Thursday, February 18, 2010

Talking with Kemble Scott about Publishing

Since I'll be looking for an agent and publisher later this year for my book Delux, I spoke with the writer Kemble Scott (aka Scott James) about the state of the publishing industry. Kemble has penned SoMa and The Sower. Here are some highlights of the publishing process for first time writers.
  • Only 1 in 20 published books are successful. Venture capitalists expect 1 in 10 investments to pay off. Publishing is twice as risky as start-ups.
  • You can't get published unless you submit to agents and publishers, and most will reject you. In fact, you can expect to get rejection letters written by people who have an opinion about your book even if they haven't read it. In one case, an author got a rejection letter from an agent who asked the author for a manuscript. That's how bad the submission process is.
  • If you don't get an agent or publisher, consider self-publishing, especially electronic versions of your book. At least for now, getting a publisher is still the best way to get sales. Publishers continue to keep the gates to retail book stores, New York Times best-seller list, etc. But the rules of gate-keeping and distribution are in flux, and you don't destroy your chances of a publishing deal anymore when you self-publish.
  • Publishers have sales forces whose job is to get retail bookstores to buy books. A publisher's sales force typically specializes in a genre, and publishers may make their "green light" decisions based on the opinion of their respective sales forces about marketability. Sometimes this means a publisher will categorize your book in a far-flung genre that its sales force understands how to sell.
The validation of a publishing deal still adds value to a title from an unknown author. However, with return rates hovering around 40% through the bookstore channel (those sales reps are good at getting bookstores to buy inventory they can't sell!), print-on-demand and electronic distribution, both of which have no returns, have a built-in profit advantage that will force the industry to new distribution models with new gate-keepers.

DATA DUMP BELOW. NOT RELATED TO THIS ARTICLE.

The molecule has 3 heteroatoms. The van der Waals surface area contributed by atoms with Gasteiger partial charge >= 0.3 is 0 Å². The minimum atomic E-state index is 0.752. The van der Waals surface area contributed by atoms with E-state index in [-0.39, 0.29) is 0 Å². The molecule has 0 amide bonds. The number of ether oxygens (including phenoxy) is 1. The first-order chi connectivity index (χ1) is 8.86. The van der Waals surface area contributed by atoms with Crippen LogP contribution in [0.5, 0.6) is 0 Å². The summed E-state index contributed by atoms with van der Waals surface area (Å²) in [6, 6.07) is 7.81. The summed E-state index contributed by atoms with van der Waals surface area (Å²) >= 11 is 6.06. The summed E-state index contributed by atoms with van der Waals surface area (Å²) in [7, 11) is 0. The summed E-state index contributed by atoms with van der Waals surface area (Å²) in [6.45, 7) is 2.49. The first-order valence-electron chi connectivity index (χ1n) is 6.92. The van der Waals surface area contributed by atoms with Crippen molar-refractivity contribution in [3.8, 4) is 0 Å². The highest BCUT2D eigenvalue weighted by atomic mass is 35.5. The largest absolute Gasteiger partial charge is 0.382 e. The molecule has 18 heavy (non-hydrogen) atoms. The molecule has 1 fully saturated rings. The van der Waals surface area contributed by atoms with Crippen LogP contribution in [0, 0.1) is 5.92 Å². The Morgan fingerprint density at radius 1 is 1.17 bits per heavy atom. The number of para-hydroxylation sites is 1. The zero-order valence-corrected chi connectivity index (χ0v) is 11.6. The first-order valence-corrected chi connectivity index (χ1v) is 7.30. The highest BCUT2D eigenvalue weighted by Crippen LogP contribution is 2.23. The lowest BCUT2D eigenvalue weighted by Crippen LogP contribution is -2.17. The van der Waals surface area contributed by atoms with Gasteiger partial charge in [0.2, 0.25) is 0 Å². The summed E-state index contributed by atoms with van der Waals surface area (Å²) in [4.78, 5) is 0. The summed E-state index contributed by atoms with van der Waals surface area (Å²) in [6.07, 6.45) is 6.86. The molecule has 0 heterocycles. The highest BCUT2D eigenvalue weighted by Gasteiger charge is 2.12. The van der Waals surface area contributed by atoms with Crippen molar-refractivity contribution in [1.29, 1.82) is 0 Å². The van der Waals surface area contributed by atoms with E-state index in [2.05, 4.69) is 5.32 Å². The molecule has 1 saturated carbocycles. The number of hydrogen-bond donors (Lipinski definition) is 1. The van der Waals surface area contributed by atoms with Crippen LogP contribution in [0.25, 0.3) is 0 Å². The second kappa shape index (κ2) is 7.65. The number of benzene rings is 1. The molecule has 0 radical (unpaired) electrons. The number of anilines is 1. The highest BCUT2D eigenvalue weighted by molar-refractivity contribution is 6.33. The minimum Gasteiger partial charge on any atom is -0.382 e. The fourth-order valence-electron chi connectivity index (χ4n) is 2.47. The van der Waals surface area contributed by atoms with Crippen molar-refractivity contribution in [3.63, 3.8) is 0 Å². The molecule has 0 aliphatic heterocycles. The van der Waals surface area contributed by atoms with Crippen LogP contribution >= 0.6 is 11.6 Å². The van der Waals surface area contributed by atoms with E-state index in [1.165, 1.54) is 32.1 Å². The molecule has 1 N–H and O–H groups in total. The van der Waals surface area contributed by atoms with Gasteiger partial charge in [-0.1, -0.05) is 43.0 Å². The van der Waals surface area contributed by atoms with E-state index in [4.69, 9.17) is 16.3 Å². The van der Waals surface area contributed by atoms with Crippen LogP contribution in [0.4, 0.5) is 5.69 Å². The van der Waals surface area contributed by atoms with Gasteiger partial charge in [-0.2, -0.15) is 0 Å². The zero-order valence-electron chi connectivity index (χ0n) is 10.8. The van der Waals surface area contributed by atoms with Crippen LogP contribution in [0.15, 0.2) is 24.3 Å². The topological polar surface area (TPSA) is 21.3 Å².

The biggest problem facing new authors, of course, is marketing. Kemble caught a lucky break when scribd included The Sower in its first online bookstore, one of those lucky breaks that happened because someone at scribd remembered talking to Kemble about SoMa at a cocktail party. The press frenzy covering scribd's innovative online store drove traffic to scribd which, in turn, drove sales of The Sower. Be the first to try a new marketing technique that the press can write a story about, and you may sell more copies of your book because of your marketing creativity than your writing creativity (this is not a negative comment about the literary merits of The Sower, by the way).

Getting a publishing deal creates a specific marketing problem for an author. If you self-publish, you will get nearly instantaneous reports on unit sales. If you work with a publisher, you probably will receive an annual sales report without much detail. With instantaneous reporting, you can determine which marketing effort paid off in sales. Did the review in The Daily Podunk drive sales of those last 20 units, or the talk at Podunk University a week later? Do you spend your marketing time getting more reviews, or interviews, or bookstore visits, or blog posts? If you can see timely sales reports, you can make better marketing decisions.

I'm reading up on literary agents and getting ready to submit. I know it's a long-shot. Maybe I'm crazy. It's just that I like writing and telling stories, and this business of finding a publisher seems like a small price to pay to get my work out there.

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